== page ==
The key to making it effective is finding a way to get YOUR message to come out of the virtual “mouths” of people you actually respect and put stock into. This is why Company A launching a FACEBOOK page and posting and posting and posting about all its various products DOES NOTHING in terms of marketing said company’s products/services. It comes across as so much “advertising,” i.e. you EXPECT Company A’s page to be filled with stuff saying how great Company A is—IT. HAS. NO. CREDIBILITY. However, if you can get a “Joe the Plumber” type, someone who just uses Company A’s products, to post something about how great it is, you’re more likely to listen..and even MORE likely to listen if you are a FRIEND of Joe, or perhaps even know him IN THE REAL WORLD.
This is the key as I say, but also the really tricky part about making social media truly effective as a marketing tool. If you want social media to work you must be INVESTED in it. You must post often, respond often, post on OTHER PEOPLE’s pages, you must be INVOLVED with what’s being posted/said online and it is always best to be PERSONAL, offer an OPINION, not just “Company A now has new Widgets! Check them out! Watch this video about our widgets! Aren’t our widgets awesome! Buy our widgets, buy, buy, buy!” You see that online and you think SPAM, quickly followed by “Go get stuffed, Company A, peddle your propaganda someplace else.”This is because the folks at Company A forgot that social media IS ABOUT SOCIALIZING. It's about making friends. Nobody wants a "friend" who only shows up to SELL YOU SOMETHING. I'm reminded of this hilarious scene from the film, GROUNDHOG DAY, as Bill Murray's character is accosted by his "friend, Ned": https://www.youtube.com/watch?v=gOwhG_y0HQg.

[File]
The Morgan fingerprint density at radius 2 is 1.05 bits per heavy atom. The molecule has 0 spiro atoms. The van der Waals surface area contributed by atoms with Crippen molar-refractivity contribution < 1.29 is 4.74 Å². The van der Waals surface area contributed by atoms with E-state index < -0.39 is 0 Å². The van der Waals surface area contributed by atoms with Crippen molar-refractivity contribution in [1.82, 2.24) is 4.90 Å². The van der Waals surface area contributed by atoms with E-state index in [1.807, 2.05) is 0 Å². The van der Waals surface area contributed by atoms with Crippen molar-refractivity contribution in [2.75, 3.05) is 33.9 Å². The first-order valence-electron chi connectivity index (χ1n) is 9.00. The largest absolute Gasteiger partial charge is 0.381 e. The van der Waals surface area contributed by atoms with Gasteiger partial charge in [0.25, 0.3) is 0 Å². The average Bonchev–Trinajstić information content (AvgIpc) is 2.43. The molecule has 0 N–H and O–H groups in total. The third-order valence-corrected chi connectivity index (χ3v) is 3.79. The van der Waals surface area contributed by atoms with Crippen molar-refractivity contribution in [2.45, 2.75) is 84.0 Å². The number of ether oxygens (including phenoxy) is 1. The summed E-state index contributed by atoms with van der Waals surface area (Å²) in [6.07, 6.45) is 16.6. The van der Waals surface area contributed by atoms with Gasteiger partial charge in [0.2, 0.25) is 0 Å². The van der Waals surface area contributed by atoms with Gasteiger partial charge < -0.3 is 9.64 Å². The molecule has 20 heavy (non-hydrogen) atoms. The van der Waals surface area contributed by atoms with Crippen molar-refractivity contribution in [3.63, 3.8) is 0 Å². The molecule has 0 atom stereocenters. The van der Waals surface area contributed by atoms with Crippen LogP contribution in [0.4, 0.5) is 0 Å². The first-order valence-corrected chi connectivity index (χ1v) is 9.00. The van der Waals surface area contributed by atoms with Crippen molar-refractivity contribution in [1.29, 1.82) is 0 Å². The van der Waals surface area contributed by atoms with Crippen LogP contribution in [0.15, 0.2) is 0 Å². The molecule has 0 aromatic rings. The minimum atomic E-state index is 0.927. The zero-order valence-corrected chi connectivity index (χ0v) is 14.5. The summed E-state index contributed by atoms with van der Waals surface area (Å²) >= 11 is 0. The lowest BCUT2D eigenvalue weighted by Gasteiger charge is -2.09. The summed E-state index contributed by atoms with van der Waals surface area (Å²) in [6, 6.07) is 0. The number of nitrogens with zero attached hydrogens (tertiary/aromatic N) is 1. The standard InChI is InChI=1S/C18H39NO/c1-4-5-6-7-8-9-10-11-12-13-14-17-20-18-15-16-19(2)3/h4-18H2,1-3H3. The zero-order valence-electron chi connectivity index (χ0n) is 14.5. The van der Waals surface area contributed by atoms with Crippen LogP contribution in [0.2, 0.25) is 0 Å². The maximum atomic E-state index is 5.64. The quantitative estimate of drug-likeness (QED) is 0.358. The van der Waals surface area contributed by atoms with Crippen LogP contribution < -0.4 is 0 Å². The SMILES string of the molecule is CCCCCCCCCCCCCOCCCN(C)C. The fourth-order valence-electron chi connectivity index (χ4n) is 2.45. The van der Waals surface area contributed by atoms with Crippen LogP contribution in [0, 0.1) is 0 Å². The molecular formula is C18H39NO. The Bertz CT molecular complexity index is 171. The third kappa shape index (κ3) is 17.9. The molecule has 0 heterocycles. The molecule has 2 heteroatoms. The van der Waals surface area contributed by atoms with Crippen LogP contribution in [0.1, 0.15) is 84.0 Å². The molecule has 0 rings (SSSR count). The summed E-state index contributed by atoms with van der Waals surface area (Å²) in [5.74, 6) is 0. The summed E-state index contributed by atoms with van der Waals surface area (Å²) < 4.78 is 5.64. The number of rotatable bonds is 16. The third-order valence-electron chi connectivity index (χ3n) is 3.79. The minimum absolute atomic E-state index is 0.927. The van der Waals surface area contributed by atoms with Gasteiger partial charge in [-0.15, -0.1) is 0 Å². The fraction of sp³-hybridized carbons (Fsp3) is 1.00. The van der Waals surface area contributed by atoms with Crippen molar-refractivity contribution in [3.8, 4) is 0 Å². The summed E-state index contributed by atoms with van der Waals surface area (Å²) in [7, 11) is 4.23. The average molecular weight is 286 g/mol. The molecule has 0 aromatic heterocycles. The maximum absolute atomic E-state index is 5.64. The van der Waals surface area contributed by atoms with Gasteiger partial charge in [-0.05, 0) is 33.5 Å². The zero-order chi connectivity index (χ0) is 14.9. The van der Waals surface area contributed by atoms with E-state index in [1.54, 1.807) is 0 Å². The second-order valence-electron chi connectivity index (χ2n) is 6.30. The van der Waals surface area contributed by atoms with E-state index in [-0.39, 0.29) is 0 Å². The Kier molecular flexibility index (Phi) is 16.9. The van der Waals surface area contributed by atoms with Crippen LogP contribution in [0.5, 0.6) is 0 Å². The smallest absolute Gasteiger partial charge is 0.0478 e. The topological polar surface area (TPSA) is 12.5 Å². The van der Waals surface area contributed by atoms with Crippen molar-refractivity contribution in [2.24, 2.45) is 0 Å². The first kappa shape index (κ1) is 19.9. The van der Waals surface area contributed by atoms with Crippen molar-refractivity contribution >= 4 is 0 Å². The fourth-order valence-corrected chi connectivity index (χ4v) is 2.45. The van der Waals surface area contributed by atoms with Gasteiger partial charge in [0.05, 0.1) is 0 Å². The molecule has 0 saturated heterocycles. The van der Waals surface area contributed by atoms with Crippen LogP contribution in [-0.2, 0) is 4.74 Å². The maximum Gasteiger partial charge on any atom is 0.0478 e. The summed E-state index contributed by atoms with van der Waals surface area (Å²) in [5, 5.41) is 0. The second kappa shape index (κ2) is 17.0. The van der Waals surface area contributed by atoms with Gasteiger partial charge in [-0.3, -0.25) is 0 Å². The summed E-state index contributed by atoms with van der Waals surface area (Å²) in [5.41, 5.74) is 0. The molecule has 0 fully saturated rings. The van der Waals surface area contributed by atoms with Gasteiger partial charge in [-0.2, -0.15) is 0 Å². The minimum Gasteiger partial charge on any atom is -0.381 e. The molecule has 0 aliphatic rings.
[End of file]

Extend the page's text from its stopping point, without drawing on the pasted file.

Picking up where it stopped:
What I endeavor to do is to use my personal Facebook page as a way to build rapport with media and also members of the general public (particularly members of the general public who have large followings, i.e. if Company A’s FACEBOOK friends are 17 teenagers blogging in their parents' basements and their followers are just members of the local Dungeons and Dragons chapter, chances are your message isn’t being shared with anyone that’s going to help you make your sales quota).